Title: Lola and the Boy Next Door
Author: Stephanie Perkins
Rating: 4 Stars
I'll admit it: I was terrified to read this book. Yes, terrified. You see, before I joined GoodReads, I avoided reading any contemporary novels, merely because they had all disappointed me, with the exception of one. Well, that one good contemporary that I happened to love beyond all reason was Anna and the French Kiss. It seemed to have been a book written just for me because, seriously, Anna and I? We're one and the same. Lola and I, on the other hand, are polar opposites. If anything, Cricket Bell and I are more alike, so the moment this book came out, I steadfastly refused to read it. I refused to tarnish my impression of Stephanie Perkins, I refused to read a contemporary novel with a narrator I couldn't relate to, and I refused to acknowledge that it was fear that kept me away from this novel. Well, needless to say, I finally picked up Lola and the Boy Next Door and while I may not have loved it as much as I did Anna and the French Kiss, it exceeded my expectations by far.
Stephanie Perkins is one of those authors that you forget is kind of new. You read her books and can't help but jump up and down because she gets you and her writing is beautiful and realistic in a way no other author's is. Of course, then you go to her blog and realize she's only written two books and then you cry your eyes out, but the point is, I would walk to the ends of the earth to read this lady's books. I love them. Lola and the Boy Next Door is, I think, what I wanted My Life Next Door to be like. Lola, despite being a protagonist who dresses up, has two gay fathers and a best friend who wants to be a detective is somehow utterly relate-able. Although her voice is distinctly different from Anna's, it still contains an undercurrent of vulnerability, teenage yearning, and confusion that everyone has felt at some point or the other.
When our story begins, Lola is happily dating Max, a musician five years older than her. It is then that the
twins, Calliope and Cricket, move back to their house right next to hers. Cricket and Lola have had an interesting past, to say the least, and when Cricket returns, Lola is distraught and unhappy. On one hand, she's in love with Max, but on the other, she used to be in love with Cricket and definitely still likes him. With Lola and the Boy Next Door, Perkins flips the sides and we get to witness a perspective similar to what Etienne St. Clair went through in Anna and the French Kiss. What makes Lola and the Boy Next Door such an endearing novel, in my opinion, is how honest a portrayal it is of teenage situations. Cricket, although not drop-dead gorgeous like St. Clair, has his own quirks that make him a swoon-worthy hero. Bell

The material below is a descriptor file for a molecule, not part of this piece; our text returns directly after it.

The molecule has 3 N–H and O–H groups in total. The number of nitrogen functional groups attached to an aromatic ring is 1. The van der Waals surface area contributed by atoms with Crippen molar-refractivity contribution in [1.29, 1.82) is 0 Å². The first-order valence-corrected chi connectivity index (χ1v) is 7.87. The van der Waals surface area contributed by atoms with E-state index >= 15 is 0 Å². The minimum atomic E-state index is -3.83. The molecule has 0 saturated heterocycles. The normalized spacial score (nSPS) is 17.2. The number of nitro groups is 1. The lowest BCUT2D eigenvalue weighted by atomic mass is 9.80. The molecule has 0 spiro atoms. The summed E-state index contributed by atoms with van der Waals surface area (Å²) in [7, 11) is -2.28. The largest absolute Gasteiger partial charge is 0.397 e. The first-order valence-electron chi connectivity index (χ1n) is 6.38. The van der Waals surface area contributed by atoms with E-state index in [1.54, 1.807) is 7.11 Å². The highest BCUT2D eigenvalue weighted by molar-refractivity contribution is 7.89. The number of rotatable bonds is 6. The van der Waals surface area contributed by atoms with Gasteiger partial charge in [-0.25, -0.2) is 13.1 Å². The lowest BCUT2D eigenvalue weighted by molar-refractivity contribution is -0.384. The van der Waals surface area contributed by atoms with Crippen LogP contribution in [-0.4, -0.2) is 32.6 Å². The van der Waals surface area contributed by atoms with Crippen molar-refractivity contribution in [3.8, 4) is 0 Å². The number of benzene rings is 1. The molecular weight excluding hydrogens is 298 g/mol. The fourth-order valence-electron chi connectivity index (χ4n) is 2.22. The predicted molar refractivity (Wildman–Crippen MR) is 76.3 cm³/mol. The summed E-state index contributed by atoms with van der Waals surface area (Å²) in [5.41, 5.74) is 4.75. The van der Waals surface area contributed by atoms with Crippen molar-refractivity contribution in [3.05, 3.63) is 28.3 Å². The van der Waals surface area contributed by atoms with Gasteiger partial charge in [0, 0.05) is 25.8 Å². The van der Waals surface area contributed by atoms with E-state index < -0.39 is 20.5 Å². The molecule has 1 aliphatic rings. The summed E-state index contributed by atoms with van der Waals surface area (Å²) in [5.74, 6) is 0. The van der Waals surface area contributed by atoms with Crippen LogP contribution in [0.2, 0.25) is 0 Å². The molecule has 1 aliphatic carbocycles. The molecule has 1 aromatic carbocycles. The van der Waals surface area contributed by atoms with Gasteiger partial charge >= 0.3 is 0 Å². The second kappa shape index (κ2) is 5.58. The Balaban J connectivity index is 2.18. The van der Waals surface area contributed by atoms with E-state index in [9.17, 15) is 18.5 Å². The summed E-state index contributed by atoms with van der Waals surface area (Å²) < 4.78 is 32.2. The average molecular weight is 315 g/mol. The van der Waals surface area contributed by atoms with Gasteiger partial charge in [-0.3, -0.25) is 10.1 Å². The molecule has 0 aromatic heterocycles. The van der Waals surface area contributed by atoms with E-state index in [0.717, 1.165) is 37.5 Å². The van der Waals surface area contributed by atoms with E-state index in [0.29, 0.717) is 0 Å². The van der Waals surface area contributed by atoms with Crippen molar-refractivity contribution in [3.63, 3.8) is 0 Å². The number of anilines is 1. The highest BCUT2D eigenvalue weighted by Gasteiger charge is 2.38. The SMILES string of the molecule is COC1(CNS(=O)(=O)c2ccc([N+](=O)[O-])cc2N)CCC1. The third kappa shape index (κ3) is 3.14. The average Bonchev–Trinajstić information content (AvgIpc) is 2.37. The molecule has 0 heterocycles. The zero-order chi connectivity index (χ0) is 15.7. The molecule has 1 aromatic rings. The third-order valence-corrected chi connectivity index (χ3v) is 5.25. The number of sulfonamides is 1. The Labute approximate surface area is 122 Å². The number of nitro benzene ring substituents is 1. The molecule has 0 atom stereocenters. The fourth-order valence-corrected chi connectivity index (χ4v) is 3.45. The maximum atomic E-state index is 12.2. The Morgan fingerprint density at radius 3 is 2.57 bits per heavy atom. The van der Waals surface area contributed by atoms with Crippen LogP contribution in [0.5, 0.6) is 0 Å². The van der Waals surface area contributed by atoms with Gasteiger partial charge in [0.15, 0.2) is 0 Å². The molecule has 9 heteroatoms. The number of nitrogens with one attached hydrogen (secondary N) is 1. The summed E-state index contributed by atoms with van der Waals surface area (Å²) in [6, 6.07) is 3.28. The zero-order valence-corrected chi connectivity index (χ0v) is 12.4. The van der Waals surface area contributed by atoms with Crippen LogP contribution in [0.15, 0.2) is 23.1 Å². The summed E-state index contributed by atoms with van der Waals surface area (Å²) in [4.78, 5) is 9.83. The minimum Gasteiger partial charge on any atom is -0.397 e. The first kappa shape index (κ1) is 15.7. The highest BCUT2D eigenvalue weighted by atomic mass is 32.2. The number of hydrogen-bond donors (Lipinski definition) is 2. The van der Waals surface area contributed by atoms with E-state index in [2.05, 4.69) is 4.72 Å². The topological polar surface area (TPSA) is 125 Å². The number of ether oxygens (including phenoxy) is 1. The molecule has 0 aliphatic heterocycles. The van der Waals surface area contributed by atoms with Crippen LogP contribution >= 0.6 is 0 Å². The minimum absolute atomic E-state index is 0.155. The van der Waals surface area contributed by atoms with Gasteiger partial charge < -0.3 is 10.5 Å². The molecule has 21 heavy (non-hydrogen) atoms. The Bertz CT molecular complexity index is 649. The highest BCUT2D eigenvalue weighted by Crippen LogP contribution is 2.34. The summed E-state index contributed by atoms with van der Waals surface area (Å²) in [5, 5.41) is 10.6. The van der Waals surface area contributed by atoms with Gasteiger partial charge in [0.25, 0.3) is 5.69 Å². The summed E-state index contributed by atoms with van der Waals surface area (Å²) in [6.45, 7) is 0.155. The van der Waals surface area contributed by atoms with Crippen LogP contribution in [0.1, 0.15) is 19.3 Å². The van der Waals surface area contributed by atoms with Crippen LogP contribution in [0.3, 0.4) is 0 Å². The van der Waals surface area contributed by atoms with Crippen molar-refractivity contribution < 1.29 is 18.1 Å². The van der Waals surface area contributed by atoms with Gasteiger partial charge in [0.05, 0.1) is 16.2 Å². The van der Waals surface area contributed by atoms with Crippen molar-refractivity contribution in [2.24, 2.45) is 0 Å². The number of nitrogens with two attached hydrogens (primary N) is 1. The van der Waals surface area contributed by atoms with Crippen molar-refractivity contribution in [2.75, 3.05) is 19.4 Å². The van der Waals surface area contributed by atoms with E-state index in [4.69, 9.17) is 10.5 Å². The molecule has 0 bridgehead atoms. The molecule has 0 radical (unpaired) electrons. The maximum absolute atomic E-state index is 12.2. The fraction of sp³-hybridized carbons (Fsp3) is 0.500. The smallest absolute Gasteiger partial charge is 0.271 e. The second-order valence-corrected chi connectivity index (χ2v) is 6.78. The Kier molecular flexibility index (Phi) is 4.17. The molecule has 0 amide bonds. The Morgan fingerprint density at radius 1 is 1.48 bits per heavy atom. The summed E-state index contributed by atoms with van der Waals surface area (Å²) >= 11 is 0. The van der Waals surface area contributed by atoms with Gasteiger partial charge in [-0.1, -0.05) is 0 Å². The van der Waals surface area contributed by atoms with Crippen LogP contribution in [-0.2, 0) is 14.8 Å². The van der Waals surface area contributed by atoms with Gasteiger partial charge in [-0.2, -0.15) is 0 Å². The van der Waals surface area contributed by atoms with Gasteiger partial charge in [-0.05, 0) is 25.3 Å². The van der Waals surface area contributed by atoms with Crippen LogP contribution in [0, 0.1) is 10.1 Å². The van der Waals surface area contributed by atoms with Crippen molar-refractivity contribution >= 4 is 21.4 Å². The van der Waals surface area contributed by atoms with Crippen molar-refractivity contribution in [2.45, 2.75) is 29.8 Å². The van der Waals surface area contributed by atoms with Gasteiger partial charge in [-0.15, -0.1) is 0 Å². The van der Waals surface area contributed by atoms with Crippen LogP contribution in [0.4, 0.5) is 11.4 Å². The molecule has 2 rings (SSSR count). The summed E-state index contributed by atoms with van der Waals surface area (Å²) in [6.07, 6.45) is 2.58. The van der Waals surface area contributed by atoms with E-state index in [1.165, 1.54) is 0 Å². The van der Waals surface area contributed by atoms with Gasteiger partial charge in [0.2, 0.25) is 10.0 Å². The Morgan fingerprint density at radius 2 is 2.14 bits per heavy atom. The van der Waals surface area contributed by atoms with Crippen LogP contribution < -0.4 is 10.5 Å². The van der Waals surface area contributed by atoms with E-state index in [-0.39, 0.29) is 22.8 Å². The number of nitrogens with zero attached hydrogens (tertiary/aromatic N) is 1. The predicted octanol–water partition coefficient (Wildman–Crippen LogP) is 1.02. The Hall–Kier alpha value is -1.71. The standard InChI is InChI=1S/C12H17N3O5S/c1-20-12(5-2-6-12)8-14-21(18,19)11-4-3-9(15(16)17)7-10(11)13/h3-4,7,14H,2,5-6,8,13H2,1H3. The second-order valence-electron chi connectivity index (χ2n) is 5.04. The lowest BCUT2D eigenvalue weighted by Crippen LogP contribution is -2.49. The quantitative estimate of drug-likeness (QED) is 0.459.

Perhaps best of all, though, is that Lola and the Boy Next Door teaches girls how to be treated right. Sure, Lola is in a happy relationship with a guy five years older than her, but there are cracks in their relationship that she doesn't even recognize until a nice guy like Cricket Bell comes along and treats her right. In a society where YA Literature is constantly being debated, along with positive relationships, Stephanie Perkins knows her stuff. Furthermore, unlike Anna and the French Kiss, this sophomore novel never feels overly dramatic. Lola and Cricket sort through their misunderstandings early on in the novel and then it is simply a wait for Lola to realize what she wants, who she is, and find a path to happiness.
Nevertheless, it is inevitable to compare Anna and the French Kiss with this novel and, in that respect, Perkins's debut is stronger. Lola and the Boy Next Door is just a tad bit unbelievable, with Lola's strange manner of expression in her costumes that often feels childish or seems like a cover-up for a truer personality, when in reality, it isn't. Once you get past this hurdle, though, the only major complaint I had was Lola’s boyfriend, Max. I found Max’s sudden change into Mr. Bad Guy to be completely unnecessary in order for Lola and Cricket to wind up together. I’m not denying that Max had his flaws, but while he may not have been the perfect boyfriend, he was quite a decent one and the fact that Lola and Max couldn’t just break up because of reality, because sometimes people realize that they’re not right for each other, was a bit of a disappointment. In addition, I found that although St. Clair and Anna appeared quite early on in the story, they disappeared, only to reappear again in the end, as did Lola’s best friend. While Anna and the French Kiss had extremely well-fleshed-out secondary character, this novel lacked that in plenty. Thus, I can't say Lola is a perfect novel the way I can say Anna is, but I can claim, with full certainty, that both novels get their point across perfectly.
Lola and the Boy Next Door explores slightly different themes than Anna and the French Kiss did, and I loved it all the more for that. It's still a quirky, fun, emotional journey of whirlwind teenage hormones, but it's also a deeper tale of finding yourself, expressing yourself, and being comfortable with who you are, despite your family and circumstances. Thus, for those of you still on the fence about reading Lola and the Boy Next Door: don't be. You won't realize how much you missed Stephanie Perkins until you pick this up and it will undoubtedly make the wait for Isla all the more painful, but it is so, so worth it.